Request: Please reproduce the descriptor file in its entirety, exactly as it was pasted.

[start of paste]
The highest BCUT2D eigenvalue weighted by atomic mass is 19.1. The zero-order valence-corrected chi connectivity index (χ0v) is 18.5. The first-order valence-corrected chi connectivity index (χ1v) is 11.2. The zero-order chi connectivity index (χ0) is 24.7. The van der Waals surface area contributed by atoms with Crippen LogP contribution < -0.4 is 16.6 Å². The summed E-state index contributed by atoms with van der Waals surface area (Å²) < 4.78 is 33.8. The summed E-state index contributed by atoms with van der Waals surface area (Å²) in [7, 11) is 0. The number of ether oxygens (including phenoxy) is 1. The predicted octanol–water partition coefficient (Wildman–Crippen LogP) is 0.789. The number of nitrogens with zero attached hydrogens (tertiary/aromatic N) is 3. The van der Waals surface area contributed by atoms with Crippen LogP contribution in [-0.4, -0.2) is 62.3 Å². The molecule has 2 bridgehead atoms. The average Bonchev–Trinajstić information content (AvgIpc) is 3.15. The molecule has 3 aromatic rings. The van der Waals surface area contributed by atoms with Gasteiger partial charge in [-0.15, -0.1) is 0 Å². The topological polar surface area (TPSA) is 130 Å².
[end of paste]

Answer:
The highest BCUT2D eigenvalue weighted by atomic mass is 19.1. The zero-order valence-corrected chi connectivity index (χ0v) is 18.5. The first-order valence-corrected chi connectivity index (χ1v) is 11.2. The zero-order chi connectivity index (χ0) is 24.7. The van der Waals surface area contributed by atoms with Crippen LogP contribution < -0.4 is 16.6 Å². The summed E-state index contributed by atoms with van der Waals surface area (Å²) < 4.78 is 33.8. The summed E-state index contributed by atoms with van der Waals surface area (Å²) in [7, 11) is 0. The number of ether oxygens (including phenoxy) is 1. The predicted octanol–water partition coefficient (Wildman–Crippen LogP) is 0.789. The number of nitrogens with zero attached hydrogens (tertiary/aromatic N) is 3. The van der Waals surface area contributed by atoms with Crippen LogP contribution in [-0.4, -0.2) is 62.3 Å². The molecule has 2 bridgehead atoms. The average Bonchev–Trinajstić information content (AvgIpc) is 3.15. The molecule has 3 aromatic rings. The van der Waals surface area contributed by atoms with Gasteiger partial charge in [-0.15, -0.1) is 0 Å². The topological polar surface area (TPSA) is 130 Å².